Home > Uncategorized > The Threat Posed by the Tuscon Tragedy

The Threat Posed by the Tuscon Tragedy

It didn’t take long for the tragedy in Tuscon to become fodder for the political class. The bodies of the dead weren’t even cold before Carolyn McCarthy(D-NY) went public claiming she would introduce a new gun control bill within a week. She was followed by Peter King(R-NY), proving that a disregard for the constitution has become a truly “bi-partisan” effort. McCarthy plans to propose a bill that would ban the sale of ammunition clips that hold more than 15 rounds, like the one authorities said was used by alleged gunman Jared Loughner on Saturday. King said his bill would make it illegal to knowingly carry a gun within a thousand feet of “certain high-profile” government officials. Bob Brady(D-PA) joined the fray, although his attack was on the first amendment.

Others calling for some sort of legislation restricting free speech include Rep. Jim Clyburn (D-S.C.), the third-ranking Democrat in the House and father of Mignon Clyburn, a member of the FCC, who said America needs to “rethink parameters on free speech.” The Congressman thinks standards should be put in place to guarantee balanced media coverage. “You cannot yell ‘fire’ in a crowded theater and call it free speech, and some of what I hear, and is being called free speech, is worse than that.” Proving that congressmen spend more time talking than thinking. Nobody thought to ask him what to yell if there were a fire in a theater.

Brady (D-Penn.) has gone on the cable news shows vowing to introduce legislation that would make it a federal crime to use images or language that threaten public officials, like Sarah Palin’s, the Democratic Leadership Council’s, or the Daily Kos’ use of targets on a map. Not to be too proletarian about it, but one wonders why Brady is unaware of laws that already prevent threatening people, or does he believe that our employees lives are more valuable that ours?

Stopping short of advocating legislation, The National Hispanic Media Coalition is urging the FCC to open a docket to examine the extent and effects of hate speech in media. The organization also requested that the National Telecommunications and Information Administration update its 1993 report, “The Role of Telecommunications in Hate Crimes.” Predictably, the NHMC believes that advocating enforcement of immigration laws is “hate speech.”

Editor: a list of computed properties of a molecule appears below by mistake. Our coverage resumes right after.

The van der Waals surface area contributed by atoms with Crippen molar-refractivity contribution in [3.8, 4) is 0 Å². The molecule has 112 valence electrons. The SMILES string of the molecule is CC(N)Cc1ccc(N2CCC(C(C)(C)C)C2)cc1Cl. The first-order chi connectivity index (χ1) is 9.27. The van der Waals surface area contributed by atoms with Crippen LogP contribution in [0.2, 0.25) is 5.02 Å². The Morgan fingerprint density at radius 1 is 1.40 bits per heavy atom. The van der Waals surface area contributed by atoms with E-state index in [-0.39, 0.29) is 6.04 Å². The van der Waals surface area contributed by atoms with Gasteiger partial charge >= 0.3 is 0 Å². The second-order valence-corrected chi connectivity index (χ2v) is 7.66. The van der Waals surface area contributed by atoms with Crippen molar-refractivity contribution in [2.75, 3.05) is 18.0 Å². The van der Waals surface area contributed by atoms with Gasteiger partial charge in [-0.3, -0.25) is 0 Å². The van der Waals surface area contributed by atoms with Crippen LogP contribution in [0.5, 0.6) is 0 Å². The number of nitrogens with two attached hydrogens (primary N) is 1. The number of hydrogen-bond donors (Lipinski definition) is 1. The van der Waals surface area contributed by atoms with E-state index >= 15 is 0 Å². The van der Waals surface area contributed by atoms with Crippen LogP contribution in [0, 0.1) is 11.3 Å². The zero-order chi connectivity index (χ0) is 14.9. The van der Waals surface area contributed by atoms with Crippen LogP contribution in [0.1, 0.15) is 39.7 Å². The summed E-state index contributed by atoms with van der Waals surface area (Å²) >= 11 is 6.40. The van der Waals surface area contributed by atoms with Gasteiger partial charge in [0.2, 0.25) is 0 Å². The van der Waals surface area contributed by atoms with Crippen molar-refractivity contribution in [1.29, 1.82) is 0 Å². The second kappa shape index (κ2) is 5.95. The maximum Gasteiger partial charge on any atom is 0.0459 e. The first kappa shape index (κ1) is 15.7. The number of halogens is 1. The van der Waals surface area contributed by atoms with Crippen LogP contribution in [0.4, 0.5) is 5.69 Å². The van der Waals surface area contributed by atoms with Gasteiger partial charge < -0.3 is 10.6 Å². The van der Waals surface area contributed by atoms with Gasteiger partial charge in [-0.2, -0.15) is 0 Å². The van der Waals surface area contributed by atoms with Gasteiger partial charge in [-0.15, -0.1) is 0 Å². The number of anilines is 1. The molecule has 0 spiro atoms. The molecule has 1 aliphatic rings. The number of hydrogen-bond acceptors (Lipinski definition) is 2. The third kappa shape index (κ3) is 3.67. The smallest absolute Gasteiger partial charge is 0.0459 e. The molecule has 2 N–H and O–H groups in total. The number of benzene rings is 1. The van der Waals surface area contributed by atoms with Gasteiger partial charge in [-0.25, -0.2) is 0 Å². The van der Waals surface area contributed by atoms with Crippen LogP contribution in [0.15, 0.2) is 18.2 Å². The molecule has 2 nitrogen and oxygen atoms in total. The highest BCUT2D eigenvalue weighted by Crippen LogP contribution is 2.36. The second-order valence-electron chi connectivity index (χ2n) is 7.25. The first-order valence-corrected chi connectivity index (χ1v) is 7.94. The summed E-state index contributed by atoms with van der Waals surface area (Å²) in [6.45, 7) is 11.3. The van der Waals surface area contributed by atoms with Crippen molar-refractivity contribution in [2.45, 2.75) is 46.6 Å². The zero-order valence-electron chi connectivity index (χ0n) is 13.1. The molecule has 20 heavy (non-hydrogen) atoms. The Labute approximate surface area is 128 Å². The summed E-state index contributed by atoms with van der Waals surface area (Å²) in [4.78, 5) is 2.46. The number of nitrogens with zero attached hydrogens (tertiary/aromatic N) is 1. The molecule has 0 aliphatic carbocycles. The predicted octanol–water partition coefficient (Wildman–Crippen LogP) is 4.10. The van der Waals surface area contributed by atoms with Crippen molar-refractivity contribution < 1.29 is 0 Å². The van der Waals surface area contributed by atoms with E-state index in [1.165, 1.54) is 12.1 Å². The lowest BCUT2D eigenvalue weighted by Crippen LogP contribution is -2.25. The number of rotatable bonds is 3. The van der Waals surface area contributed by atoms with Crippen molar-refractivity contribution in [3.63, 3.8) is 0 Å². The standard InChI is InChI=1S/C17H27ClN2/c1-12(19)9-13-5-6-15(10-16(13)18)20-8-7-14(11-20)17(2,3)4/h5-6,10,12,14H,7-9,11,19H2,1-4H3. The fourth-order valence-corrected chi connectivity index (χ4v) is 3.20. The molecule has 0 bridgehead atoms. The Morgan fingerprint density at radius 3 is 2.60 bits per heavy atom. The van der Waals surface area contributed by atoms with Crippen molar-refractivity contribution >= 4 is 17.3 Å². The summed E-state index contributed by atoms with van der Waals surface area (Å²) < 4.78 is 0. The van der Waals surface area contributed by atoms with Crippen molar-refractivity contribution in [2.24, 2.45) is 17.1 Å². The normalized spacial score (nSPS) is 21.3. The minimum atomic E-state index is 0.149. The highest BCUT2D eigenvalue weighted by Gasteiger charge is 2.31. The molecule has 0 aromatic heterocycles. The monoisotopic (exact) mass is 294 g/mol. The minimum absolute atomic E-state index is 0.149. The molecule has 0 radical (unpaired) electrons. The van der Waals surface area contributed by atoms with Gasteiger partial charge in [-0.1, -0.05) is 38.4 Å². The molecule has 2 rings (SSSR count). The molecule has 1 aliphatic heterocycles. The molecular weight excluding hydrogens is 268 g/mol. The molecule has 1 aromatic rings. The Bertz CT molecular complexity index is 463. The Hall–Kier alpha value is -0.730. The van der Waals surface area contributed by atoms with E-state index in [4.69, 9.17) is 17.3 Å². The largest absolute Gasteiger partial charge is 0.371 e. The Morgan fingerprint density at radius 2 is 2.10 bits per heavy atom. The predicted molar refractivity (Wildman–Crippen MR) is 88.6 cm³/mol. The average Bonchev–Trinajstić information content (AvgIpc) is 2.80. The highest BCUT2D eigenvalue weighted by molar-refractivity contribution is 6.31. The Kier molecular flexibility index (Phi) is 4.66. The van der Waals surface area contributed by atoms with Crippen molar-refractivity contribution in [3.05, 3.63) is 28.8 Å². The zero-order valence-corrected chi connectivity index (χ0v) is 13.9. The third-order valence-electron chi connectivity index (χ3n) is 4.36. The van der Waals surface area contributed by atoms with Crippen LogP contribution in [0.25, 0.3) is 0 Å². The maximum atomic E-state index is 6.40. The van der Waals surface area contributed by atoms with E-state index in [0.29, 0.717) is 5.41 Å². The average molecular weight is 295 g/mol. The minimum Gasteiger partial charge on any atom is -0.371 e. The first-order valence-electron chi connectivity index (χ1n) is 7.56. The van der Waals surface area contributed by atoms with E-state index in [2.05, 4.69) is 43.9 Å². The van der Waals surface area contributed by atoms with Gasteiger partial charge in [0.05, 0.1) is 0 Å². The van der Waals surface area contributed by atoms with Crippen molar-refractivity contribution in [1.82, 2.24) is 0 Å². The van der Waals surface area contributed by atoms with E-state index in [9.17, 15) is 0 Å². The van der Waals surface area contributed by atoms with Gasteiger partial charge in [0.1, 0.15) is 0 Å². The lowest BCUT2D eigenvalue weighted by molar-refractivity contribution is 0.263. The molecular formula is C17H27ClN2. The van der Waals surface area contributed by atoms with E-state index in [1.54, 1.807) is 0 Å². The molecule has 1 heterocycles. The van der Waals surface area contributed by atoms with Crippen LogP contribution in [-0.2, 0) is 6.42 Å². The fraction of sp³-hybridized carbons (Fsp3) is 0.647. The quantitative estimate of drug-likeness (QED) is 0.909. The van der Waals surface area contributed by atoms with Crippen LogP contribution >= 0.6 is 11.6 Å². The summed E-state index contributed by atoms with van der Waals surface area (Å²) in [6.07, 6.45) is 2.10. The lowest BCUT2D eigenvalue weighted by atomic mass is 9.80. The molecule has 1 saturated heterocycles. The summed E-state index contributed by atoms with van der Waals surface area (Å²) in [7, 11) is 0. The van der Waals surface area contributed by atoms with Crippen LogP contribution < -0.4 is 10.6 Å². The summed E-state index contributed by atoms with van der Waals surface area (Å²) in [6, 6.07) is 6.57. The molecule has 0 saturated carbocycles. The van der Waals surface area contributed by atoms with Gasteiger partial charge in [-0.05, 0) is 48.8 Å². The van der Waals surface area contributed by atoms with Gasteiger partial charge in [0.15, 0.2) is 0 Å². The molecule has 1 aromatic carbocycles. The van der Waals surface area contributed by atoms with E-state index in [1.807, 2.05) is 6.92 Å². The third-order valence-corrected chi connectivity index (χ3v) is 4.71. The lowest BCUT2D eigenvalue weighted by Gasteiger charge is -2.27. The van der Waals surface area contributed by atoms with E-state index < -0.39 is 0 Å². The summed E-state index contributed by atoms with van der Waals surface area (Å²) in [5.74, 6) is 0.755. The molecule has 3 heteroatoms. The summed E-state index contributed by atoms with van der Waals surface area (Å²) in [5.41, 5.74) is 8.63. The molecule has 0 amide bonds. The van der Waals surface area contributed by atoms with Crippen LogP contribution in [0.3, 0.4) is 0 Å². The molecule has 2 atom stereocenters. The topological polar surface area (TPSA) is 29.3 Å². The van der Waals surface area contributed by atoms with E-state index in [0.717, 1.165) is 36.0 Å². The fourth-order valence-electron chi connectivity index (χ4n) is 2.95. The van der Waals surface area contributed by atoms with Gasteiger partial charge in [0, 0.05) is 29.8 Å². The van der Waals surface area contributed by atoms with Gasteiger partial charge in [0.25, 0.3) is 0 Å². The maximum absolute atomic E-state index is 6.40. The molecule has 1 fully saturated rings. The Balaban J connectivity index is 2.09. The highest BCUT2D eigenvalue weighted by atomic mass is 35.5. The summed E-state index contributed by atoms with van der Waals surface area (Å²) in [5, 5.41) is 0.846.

Furthering the notion that the government is at best disconnected from “We, the people,” and at worst, actively inimical to us, two members of congress have announce publicly that they will begin carrying firearms. Again, a bi-partisan effort, since one is a democrat and one a republican. They both proudly announce their exercise of a right denied to many of us, especially those in Illinois, New York, and New Jersey, among others.

The problem with all of this nattering is that it has become a substitute for serious thought. Serious thought takes time, and shooting off one’s mouth before the crisis has even cooled is proof of the absence of thought. The sheriff of Pima county has been an excellent example of this. So just what does this shooting teach us, and how should we respond?

Oddly enough, I believe that this shooting presents us with a parallel to what atheists call the problem of pain. Succinctly, that is whether a God that is good can countenance the existence of pain. It’s a sophistic problem that any serious philosopher can overcome in a few minutes, and has no more application than the question “what happens when an irresistible force meets an immovable object?” The answer to the problem of pain, surprisingly, is the same as the answers to eliminating our constitutional rights. Both revolve around the intrinsic nature of man, and the answer is the same.

Man is a creature endowed with, among other things like life and liberty, a free will. And because of that free will or liberty, we need to deal with the problems it causes. The Tuscon shooter had liberty, and with it, he purchased, loaded, and fired a handgun into a crowd of people. If some analysts are correct and he is mentally ill, he hasn’t any free will; at least to the extent that his illness precludes it. So some congressmen decide to jump into the midst of the problem, and solve it. However, incorrectly diagnosing the illness, they offer an incorrect cure. The problem in this case is not one of too much liberty, but not enough free will. The cure is not to restrict my rights, but to aid the mentally ill and restore their free will.

Carolyn McCarthy asks why anyone needs a high capacity magazine. Some ask why anyone needs a gun? Brady and Clyburn ask why do we need free speech? They ask the wrong question. The question isn’t why we need our rights, but why we have those rights. The constitution is silent about what we need, like housing, food, and medicine. It speaks volumes about what we have, like rights and responsibilities. It does this because necessities are a given, we cannot exist without them. Rights, on the other hand, were something novel that no government had been forced to acknowledge before. The beauty of our system is that it recognizes that these rights are inherent in each person, and cannot be defeased unless we allow it.

Man without free will is worthless to God, a mere golem, of no more import than a pet fish is to a human. Man without liberty is worthless to a republic, no more than a slave, an asset to the state. Only man, free willed and full of liberty, in full possession of the rights endowed by his creator, can be of any value to either himself, God, or society.

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